If a political transition were to take place in Venezuela, would you be in agreement with hypothetical protections and amnesty for departing Maduro government officials?
Amnesty as a negotiating tool is rejected by nearly half of interviewees. Nonetheless, a third of those who identify with the opposition or as independents would accept such a mechanism (plus more than half of pro-government respondents).
Do you agree or disagree with the sanctions imposed by the government of the United States of America to Venezuelan public officials?
Venezuelans are split on US sanctions that target Venezuelan officials, with similar percentages supporting and rejecting them. Predictably, opposition respondents overwhelmingly support such actions and a large majority of pro-government respondents oppose them. Still, the overall level of support for sanctions has risen. A September 2017 Datanálisis poll had rejection of sanctions at 51 percent.
Do you believe that imposed sanctions have personally affected you?
A majority of respondents say that sanctions have not affected them personally. Still, slightly more than one in three believe sanctions have had an effect on their personal lives. This is likely a consequence of the government’s effective campaign of blaming sanctions for Venezuelans’ broader economic malaise.
How much would you agree or disagree with a potential oil embargo?
Eight in ten respondents would not be in agreement with an oil embargo. This is likely a consequence of the government’s propaganda machinery that has evoked fear in the population around the household implications of an embargo.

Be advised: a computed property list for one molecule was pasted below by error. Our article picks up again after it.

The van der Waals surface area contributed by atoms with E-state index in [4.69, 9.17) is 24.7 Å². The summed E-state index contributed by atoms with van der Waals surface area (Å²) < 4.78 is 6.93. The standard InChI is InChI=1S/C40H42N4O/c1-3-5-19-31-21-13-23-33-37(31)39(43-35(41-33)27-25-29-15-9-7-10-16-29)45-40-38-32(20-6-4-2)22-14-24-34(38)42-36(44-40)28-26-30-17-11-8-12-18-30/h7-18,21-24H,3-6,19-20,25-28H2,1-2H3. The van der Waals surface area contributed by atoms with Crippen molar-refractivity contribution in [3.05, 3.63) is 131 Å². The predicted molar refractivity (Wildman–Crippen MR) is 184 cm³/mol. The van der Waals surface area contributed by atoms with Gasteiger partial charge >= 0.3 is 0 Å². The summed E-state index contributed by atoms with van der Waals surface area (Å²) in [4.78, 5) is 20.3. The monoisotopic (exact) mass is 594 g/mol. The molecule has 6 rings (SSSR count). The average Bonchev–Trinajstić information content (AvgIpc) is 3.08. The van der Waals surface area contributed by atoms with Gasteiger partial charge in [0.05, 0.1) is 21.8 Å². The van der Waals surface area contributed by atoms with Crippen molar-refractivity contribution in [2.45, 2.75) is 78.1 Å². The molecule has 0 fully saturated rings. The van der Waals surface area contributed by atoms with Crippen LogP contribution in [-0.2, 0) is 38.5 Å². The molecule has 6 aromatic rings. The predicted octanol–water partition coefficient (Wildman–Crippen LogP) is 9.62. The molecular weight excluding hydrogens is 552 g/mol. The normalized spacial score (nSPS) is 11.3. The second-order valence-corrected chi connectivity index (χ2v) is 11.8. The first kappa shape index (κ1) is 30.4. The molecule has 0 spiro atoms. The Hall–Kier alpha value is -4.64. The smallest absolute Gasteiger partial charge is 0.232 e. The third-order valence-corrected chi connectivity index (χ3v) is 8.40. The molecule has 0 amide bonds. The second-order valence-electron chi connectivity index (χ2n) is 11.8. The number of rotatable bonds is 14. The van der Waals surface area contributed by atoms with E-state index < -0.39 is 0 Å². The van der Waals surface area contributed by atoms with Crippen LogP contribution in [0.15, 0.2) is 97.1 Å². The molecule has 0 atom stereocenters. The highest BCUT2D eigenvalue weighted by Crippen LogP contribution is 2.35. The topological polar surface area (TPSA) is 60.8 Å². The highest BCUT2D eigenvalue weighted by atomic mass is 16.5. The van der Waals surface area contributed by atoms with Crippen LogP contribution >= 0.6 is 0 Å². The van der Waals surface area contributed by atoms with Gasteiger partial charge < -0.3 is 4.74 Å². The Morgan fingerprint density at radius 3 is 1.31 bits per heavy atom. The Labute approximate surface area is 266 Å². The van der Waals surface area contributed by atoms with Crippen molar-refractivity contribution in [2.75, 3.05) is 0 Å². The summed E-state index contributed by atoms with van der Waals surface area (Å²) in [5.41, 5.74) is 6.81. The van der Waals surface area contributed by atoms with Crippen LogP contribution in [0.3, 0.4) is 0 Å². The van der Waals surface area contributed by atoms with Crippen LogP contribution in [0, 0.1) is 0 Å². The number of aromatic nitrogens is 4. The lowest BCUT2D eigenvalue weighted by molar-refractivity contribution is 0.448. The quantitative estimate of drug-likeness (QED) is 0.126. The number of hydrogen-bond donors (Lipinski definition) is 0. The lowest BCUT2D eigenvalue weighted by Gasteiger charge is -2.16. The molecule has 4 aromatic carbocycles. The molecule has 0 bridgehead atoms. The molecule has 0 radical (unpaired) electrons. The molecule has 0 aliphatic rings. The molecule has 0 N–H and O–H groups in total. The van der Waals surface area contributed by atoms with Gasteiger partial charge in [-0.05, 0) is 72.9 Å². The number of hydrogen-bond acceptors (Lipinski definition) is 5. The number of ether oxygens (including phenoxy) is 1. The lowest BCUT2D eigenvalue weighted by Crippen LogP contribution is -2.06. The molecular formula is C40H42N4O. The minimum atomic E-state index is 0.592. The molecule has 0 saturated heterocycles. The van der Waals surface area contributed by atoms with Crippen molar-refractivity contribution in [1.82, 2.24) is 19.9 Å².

Generally, how willing are you to vote in upcoming presidential elections under current conditions - that is, with the same CNE and no changes in the present electoral conditions?
A surprisingly high number of Venezuelans would be willing to go out and vote under current electoral conditions despite significant questioning of the National Electoral Council. However, more than 2 in 5 opposition voters and a third of independent voters would not be willing to vote. This may be due to people’s perception of the electoral process as rigged and puts any non-chavista candidate at a significant disadvantage. This poll was conducted before talks ended in the Dominican Republic and the government unilaterally announced a snap presidential election, which may result in a further decrease in Venezuelans’ willingness to vote.
If the (Mesa de la Unidad) were to call for abstention in the next presidential elections, what would you do?
Once again, as of January, for Venezuelans, voting is the way of expression and change, and an opposition call to abstain would largely fall on deaf ears. These results may have shifted in the last few weeks given new electoral developments.
If elections were to be held next Sunday, who would you vote for?
Voter dissatisfaction with the political status quo has opened an increasingly large space in the electoral process. Venezuelans would largely prefer an independent candidate, including more than half of independent voters and a third of opposition voters. About 7 in 10 government-aligned respondents would vote for a government candidate.
In general, and considering the current situation in the country, how likely are you to go out and protest against the government to demand change?
After dramatic protests in 2017, there is little willingness to protest as of January 2018, with six in 10 respondents opposed to the idea.
Scope of Study:
Natural citizens, of legal age, registered to vote at a national level, of all socioeconomic strata
Size of Sample:
Margin of error:
January 17-19, 2018
Telephone survey in homes
Type of Sampling: